nekotish thanked Jennifer Hogan
  • Ninapearl
    last month

    Did she not have better ways to spend her time and more worthwhile things to do?

    i think it's safe to say jennifer's mother had plenty of ways to spend her time, not the least of which was raising thoughtful, caring children.

    my mom was the same way although i never got the pony i so desperately wanted. my mom knew i had no use for dolls and girly stuff. instead, i got lots of pony coloring books and pony statues. the pony statues that made it through my childhood intact are still with me and i treasure them.

    trivial? i treasure the memories of imaging my mom searching high and low for the perfect pretend pony to put under the Christmas tree.

    nekotish thanked Ninapearl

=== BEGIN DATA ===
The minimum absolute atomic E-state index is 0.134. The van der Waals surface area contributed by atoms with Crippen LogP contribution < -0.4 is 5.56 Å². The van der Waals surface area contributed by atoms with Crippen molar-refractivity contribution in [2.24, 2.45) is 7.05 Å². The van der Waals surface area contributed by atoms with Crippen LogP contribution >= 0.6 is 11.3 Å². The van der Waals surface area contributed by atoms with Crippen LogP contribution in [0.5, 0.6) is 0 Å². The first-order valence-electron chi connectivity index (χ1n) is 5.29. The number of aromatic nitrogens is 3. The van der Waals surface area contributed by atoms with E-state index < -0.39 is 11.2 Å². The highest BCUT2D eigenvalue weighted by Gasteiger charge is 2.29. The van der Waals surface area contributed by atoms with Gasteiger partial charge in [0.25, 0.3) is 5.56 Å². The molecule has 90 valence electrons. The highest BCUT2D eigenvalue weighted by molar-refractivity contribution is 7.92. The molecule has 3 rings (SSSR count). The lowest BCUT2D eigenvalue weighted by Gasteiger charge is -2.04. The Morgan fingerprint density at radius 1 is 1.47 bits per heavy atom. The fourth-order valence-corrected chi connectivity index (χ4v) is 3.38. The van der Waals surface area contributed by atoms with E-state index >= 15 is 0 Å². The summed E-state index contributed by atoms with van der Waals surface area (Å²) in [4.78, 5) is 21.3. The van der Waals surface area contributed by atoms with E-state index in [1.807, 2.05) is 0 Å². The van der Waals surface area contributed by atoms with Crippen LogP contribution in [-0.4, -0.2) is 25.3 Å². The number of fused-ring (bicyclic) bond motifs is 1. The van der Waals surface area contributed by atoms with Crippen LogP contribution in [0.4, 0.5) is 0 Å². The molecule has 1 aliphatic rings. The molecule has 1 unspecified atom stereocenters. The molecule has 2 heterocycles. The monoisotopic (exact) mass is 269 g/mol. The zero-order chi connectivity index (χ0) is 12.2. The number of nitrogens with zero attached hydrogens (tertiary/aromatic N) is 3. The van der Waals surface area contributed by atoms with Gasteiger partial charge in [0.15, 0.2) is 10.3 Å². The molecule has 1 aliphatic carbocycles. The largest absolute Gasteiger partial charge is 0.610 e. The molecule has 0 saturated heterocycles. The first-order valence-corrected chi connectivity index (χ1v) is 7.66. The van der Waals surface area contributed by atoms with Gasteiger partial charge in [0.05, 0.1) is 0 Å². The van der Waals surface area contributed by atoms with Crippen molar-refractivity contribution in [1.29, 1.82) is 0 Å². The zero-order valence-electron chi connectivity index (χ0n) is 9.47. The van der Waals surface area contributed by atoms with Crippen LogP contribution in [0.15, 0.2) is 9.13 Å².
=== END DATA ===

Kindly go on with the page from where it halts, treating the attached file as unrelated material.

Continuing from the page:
• hhireno
    last month

    The bottom line is gifts are not important to all people. Every family, and every person, has their own traditions, hopes, like and dislikes about the gift giving process. We should just accept opinions will vary. We can respect another opinion on gifts without feeling sad or critical that the opinions don’t align.


    Fingers crossed the OP gets satisfaction on her situation.

    nekotish thanked hhireno
  • roxsol
    last month

    Exactly, hhireno! As nekotish said ”My post was about dissatisfaction with a well known company.”

    I hope it gets resolved.

    nekotish thanked roxsol
  • Jennifer Hogan
    last month